As ever, today proved that Manila's a lively blend of the First World and the Third World, a fascinating mix of East and West, and a jarring juxtaposition of poverty and wealth.

PS. In the evening, we had an excellent local show of song and dance – again mixing Spanish influences, with Chinese touches, and Muslim traditions.

Wednesday, February 20, 2019

February 19th – Orangutans and Sun Bears in Sandakan

When you're looking across at the feeding platform, as the orangutans work their way through a bunch of bananas, there's something compelling about their remarkably human behaviour and characteristics – you just can't take your eyes off them. They do share 97% of their DNA with us humans after all.

As I watch, I spend my whole time giving them human emotions – as they jealously guard their food from each other, they mischievously poke each other, or angrily push away the one who's been annoying them. Then, when you look across at their soulful eyes, you decide that they have a touch of sadness about them – undoubtedly a reaction to their natural habitat being endlessly destroyed by man.

Actually, the orangutans here seemed to be on pretty fine form, giving us heavyweight gymnastic displays as they swung down from the trees, that left you in awe of their strength and acrobatic abilities. Seeing the infant orangutans in the nursery was incredibly entertaining – constantly annoying and wrestling with each other like a group of human siblings. Every now and again, the handlers had to step in like teachers, to separate the naughtiest children. Just incredibly entertaining to watch.

After the Orangutan Sanctuary, we walked across to the neighbouring Sun Bear Sanctuary, just as the heavens opened and the RAIN-forest well and truly lived up to its name. With sightings proving elusive, I speculated that maybe because he's got the "sun" name, the bear doesn't like to come out when it's raining – however, it appears that this mainly black bear gets his name from a patch of light fur on his chest which supposedly looks like the rising sun. Actually, in spite of the name, the bear is mostly nocturnal, which explains why the fleeting glimpses that we got were mostly of bears sleeping in the undergrowth.

These small bears are about half the size of the American bear, and the most interesting fact I found out about them is that their skin is so loose, that if they are caught be a predator, they can somehow turn around within their skin and attack their attacker. I'm currently eating so much on this cruise, that I have plenty of spare flesh that might help me do the same in an emergency.

I got quite a few shots of bear backsides, so I have to admit that Tracy's pictures of the proboscis monkeys that she saw elsewhere are much better than mine.

Sandakan (our cruise port) as a town might not have much going for it, but the chances to view Borneo's unique wildlife are just amazing. Another wonderful day.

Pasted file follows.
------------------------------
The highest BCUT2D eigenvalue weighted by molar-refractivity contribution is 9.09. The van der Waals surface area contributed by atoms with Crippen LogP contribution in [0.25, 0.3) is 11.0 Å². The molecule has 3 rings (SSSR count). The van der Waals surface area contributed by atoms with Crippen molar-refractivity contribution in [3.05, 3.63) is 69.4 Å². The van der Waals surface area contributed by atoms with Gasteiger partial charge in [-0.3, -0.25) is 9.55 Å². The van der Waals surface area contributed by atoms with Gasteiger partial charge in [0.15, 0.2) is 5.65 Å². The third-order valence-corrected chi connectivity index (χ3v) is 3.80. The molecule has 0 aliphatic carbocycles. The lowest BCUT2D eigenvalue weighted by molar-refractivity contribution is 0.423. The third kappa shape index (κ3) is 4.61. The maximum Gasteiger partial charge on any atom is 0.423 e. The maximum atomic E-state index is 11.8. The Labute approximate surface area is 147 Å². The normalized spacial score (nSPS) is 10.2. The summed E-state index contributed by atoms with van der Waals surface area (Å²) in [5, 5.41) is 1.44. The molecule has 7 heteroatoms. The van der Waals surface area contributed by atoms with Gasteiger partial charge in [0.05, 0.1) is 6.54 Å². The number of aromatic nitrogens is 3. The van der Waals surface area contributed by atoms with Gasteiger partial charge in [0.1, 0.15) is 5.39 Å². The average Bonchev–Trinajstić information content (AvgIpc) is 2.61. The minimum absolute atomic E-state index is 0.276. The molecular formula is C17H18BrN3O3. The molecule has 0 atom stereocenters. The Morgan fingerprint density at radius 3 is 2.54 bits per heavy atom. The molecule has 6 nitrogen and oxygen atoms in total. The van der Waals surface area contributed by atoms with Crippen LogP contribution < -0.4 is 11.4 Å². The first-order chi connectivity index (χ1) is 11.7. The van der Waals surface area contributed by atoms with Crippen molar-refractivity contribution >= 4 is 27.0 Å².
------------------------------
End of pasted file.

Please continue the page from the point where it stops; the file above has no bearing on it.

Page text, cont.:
Sunday, February 17, 2019

February 16th – R&R in Bali

Sometimes it's good to take a break from the sightseeing. And, in a place like Bali where you can have a choice of temples and cultural sights, or beaches, spas and restaurants, sometimes it's easier to take the path of least resistance (especially when you factor in the terrible traffic situation, which can make getting anywhere a real chore).

So, today was about a few simple pleasures and necessities. We went to our old backpacker stomping ground, Sanur (which is getting increasingly upmarket these days) to visit a spa where Tracy had some treatments and I had the toughest massage that I've ever had. It was a "deep tissue" massage that was so deep, I thought she'd pushed through my muscles to the other side – no pain, no gain seemed to be the mantra.

After this pummelling, we went to an old favourite, CafĂ© Batu Jimbar in Sanur for some great value spicy Balinese food – delicious.

You can't see temples every day – a bit of pampering can be just as good for the soul!

Friday, February 15, 2019

February 15th – Dodging Dragons in Komodo

It was a little bit like a plot line from a B-Movie, or a rejected screenplay from "Lost". A bunch of pampered cruise passengers get stranded on a beautiful, but deserted mysterious island. As they explore the dense jungle-like vegetation, they hear strange noises in the undergrowth, and notice the tracks of animals the like of which they've never seen before.

Someone spots some droppings which consist of the ground up bones of other animals; and it's so hot and inhospitable that the group gets strung out as the stragglers struggle to keep up. Slowly it becomes apparent that this island is home to a diabolical man-eating creature that likes to ambush its prey, slice them open with its razor sharp claws, and eat them alive.

Yes, this is your standard shore excursion on Komodo Island – home to the most evil monsters on the planet.

There's always a thrill to visiting Komodo, a quickening of the pulse as you enter the Dragon's Lair, a sense that you don't know quite what's going to happen around these dangerous beasts. Of course, you are protected – you have a couple of rangers with you who are used to being around dragons, but they are only armed with long sticks to fend off these natural born killers.